Battery electric car sales finally overtook the diesel institution in Europe

Battery-electric car sales overtook diesel for the first time in Europe, the Financial Times reported Sunday.

This is an important milestone, as diesel has been the default choice for European car buyers for decades. Registrations of new “electrified” vehicles—including hybrids, plug-in hybrids, and battery-electric cars combined—pushed past diesel in September 2020, but this is the first time battery-electric models have outsold diesels on their own, the report said.

In December 2021, more than one fifth of new cars sold across 18 European markets were all-electric, while diesel cars (including diesel hybrids) accounted for less than 19% of sales, according to the report, which is based on data compiled by the Financial Times and independent auto analyst Matthias Schmidt.

2022 Mercedes-Benz EQS production at plant in Sindelfingen, Germany

2022 Mercedes-Benz EQS production at plant in Sindelfingen, Germany

Approximately 176,000 battery-electric vehicles were sold in Western Europe that month, compared to around 160,000 diesel cars, the report said. That total is also an all-time record for European EV sales, and is more than 6% higher than the comparable figure for December 2020, according to the report.

The historic institution of diesel cars was due in part to European subsidies for diesel fuel, which created an artificially strong market. Europe was electrifying at a slow pace, but the Volkswagen diesel emissions scandal proved to be a key tipping point.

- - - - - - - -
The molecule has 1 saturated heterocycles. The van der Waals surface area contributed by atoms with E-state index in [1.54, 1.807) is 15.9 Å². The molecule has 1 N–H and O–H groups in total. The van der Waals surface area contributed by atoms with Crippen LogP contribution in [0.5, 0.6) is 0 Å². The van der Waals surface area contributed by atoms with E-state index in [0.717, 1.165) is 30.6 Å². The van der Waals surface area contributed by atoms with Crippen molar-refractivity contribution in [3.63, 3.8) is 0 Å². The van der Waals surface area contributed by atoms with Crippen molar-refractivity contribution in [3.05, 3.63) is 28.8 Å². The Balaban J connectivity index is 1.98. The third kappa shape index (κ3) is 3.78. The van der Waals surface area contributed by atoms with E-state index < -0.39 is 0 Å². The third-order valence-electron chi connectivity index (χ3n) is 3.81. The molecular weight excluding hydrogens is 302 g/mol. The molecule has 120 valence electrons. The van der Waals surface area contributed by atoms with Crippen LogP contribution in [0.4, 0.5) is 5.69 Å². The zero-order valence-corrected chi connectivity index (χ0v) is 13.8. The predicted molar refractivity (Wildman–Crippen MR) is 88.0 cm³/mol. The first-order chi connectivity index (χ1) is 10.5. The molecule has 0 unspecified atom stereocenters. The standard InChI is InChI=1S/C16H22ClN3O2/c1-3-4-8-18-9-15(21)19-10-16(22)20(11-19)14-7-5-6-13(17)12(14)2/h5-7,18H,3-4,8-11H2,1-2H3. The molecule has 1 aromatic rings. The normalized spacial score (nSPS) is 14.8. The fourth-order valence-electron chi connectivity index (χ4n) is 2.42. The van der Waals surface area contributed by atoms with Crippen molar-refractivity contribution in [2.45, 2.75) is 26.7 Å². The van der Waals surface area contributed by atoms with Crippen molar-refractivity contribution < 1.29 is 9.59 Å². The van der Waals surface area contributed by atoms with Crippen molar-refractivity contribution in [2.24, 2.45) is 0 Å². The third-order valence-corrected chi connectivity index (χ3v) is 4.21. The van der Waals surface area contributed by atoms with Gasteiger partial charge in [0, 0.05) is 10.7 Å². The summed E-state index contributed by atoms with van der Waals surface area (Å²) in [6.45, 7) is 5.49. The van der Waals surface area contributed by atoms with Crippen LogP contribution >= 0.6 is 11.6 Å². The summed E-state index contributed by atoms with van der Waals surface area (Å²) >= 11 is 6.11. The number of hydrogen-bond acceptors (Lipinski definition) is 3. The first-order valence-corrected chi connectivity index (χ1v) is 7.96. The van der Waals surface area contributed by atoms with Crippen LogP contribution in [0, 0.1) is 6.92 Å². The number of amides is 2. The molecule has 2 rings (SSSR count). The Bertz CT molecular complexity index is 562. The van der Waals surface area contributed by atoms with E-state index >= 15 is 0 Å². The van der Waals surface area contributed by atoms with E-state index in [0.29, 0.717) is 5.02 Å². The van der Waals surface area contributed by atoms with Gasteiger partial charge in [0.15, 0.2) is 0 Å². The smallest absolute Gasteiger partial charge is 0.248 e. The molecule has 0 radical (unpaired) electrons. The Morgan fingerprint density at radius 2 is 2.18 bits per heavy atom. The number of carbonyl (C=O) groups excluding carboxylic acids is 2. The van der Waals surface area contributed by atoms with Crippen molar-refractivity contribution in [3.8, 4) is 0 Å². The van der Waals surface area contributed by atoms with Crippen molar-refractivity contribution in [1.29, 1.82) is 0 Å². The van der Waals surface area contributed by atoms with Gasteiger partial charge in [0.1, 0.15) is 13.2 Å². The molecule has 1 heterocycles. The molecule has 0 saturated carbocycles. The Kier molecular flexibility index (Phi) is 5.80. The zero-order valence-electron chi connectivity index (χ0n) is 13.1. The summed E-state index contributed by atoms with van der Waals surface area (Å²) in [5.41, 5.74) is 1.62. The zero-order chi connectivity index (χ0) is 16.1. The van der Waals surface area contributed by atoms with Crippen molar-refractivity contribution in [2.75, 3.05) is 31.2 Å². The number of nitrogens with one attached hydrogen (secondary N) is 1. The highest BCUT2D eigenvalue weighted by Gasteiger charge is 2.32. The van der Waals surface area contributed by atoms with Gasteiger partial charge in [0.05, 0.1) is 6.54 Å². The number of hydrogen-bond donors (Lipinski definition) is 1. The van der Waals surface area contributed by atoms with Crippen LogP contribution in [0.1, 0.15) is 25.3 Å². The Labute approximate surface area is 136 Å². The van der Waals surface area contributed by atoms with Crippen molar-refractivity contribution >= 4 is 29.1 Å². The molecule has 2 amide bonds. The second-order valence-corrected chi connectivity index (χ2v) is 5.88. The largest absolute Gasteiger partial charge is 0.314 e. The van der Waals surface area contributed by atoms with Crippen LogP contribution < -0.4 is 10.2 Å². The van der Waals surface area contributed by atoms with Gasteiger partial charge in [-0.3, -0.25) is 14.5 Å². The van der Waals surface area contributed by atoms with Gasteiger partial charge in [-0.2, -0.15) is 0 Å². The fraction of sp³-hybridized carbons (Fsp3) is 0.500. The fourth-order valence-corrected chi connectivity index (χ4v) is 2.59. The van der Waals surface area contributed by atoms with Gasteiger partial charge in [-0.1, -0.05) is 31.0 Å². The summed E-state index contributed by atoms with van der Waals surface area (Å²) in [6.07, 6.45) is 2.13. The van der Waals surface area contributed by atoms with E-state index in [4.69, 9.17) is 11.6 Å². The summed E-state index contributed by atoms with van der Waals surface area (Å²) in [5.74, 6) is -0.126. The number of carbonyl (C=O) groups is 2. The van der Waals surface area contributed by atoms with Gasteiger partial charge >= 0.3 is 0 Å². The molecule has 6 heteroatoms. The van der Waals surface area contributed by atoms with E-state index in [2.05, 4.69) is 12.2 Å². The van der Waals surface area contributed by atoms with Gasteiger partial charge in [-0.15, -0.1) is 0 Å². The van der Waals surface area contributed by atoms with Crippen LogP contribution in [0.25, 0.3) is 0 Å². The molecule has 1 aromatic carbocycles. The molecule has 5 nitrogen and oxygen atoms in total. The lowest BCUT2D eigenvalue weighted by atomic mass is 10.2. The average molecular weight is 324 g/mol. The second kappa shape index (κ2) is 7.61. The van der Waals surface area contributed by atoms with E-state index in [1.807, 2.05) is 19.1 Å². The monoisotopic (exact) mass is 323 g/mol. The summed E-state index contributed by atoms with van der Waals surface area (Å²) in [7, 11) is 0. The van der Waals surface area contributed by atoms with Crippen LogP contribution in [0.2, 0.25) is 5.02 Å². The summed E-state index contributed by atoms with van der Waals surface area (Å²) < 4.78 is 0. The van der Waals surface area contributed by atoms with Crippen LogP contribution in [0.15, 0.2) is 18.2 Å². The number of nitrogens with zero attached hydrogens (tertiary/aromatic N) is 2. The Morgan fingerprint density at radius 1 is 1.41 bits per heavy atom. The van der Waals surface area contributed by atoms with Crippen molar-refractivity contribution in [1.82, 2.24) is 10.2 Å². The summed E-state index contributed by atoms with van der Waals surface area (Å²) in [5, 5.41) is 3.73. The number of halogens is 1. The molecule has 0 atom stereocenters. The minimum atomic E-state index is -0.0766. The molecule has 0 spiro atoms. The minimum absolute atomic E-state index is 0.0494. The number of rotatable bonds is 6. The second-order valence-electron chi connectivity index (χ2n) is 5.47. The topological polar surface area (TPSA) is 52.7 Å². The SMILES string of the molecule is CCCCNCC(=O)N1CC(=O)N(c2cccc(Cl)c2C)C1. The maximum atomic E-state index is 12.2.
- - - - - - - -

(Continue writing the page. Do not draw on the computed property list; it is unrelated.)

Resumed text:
European EV sales have rising steadily since the VW scandal, helped by generous incentives in countries like Germany, as well as stricter European Union regulations introduced in 2020 that force automakers to sell more low-emission vehicles, according to the report.

Citroën ë-C4

Citroën ë-C4

Sales accelerated in late 2021 thanks in part to Tesla’s strong fourth-quarter delivery volumes, and European automakers pushing EV sales into December to hit fleet emissions targets, the report said. Those automakers had reportedly prioritized more profitable internal-combustion SUVs earlier in the year as they dealt with the supply chain crisis.

As data from industry groups and the EU emphasizes, Europe is moving at two speeds on EV adoption, however. A 2020 report found that EV adoption was moving much faster in wealthier countries—likely including most of the Western European nations from the Financial Times report—and slower in poorer countries.

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